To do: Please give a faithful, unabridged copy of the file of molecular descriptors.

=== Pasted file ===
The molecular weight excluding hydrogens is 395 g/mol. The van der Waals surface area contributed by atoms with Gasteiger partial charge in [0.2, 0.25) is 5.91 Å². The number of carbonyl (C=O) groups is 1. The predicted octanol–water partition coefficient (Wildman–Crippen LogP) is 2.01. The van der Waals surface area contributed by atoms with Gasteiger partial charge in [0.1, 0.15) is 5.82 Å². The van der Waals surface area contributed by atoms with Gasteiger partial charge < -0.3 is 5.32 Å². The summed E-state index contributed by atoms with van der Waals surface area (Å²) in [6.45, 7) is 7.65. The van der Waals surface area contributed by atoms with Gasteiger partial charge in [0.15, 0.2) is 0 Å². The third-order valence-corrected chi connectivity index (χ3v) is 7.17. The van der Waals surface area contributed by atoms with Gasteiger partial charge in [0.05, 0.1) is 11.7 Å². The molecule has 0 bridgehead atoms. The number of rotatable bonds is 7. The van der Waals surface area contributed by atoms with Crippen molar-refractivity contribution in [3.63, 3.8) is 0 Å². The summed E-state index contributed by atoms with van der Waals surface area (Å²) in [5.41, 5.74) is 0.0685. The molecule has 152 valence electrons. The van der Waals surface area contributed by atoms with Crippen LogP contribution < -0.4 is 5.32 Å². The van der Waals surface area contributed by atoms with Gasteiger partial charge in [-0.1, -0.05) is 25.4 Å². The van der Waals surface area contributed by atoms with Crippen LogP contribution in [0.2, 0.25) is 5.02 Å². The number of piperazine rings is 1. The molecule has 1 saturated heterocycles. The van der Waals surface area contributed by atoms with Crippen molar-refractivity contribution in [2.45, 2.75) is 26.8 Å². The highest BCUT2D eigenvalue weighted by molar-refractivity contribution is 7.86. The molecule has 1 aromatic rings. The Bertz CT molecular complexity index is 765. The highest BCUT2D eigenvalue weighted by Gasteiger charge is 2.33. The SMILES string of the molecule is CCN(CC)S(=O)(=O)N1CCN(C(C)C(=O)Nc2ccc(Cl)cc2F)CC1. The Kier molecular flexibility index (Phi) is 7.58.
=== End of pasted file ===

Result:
The molecular weight excluding hydrogens is 395 g/mol. The van der Waals surface area contributed by atoms with Gasteiger partial charge in [0.2, 0.25) is 5.91 Å². The number of carbonyl (C=O) groups is 1. The predicted octanol–water partition coefficient (Wildman–Crippen LogP) is 2.01. The van der Waals surface area contributed by atoms with Gasteiger partial charge in [0.1, 0.15) is 5.82 Å². The van der Waals surface area contributed by atoms with Gasteiger partial charge < -0.3 is 5.32 Å². The summed E-state index contributed by atoms with van der Waals surface area (Å²) in [6.45, 7) is 7.65. The van der Waals surface area contributed by atoms with Gasteiger partial charge in [0.15, 0.2) is 0 Å². The third-order valence-corrected chi connectivity index (χ3v) is 7.17. The van der Waals surface area contributed by atoms with Gasteiger partial charge in [0.05, 0.1) is 11.7 Å². The molecule has 0 bridgehead atoms. The number of rotatable bonds is 7. The van der Waals surface area contributed by atoms with Crippen molar-refractivity contribution in [3.63, 3.8) is 0 Å². The summed E-state index contributed by atoms with van der Waals surface area (Å²) in [5.41, 5.74) is 0.0685. The molecule has 152 valence electrons. The van der Waals surface area contributed by atoms with Crippen LogP contribution < -0.4 is 5.32 Å². The van der Waals surface area contributed by atoms with Gasteiger partial charge in [-0.1, -0.05) is 25.4 Å². The van der Waals surface area contributed by atoms with Crippen LogP contribution in [0.2, 0.25) is 5.02 Å². The number of piperazine rings is 1. The molecule has 1 saturated heterocycles. The van der Waals surface area contributed by atoms with Crippen molar-refractivity contribution in [2.45, 2.75) is 26.8 Å². The highest BCUT2D eigenvalue weighted by molar-refractivity contribution is 7.86. The molecule has 1 aromatic rings. The Bertz CT molecular complexity index is 765. The highest BCUT2D eigenvalue weighted by Gasteiger charge is 2.33. The SMILES string of the molecule is CCN(CC)S(=O)(=O)N1CCN(C(C)C(=O)Nc2ccc(Cl)cc2F)CC1. The Kier molecular flexibility index (Phi) is 7.58.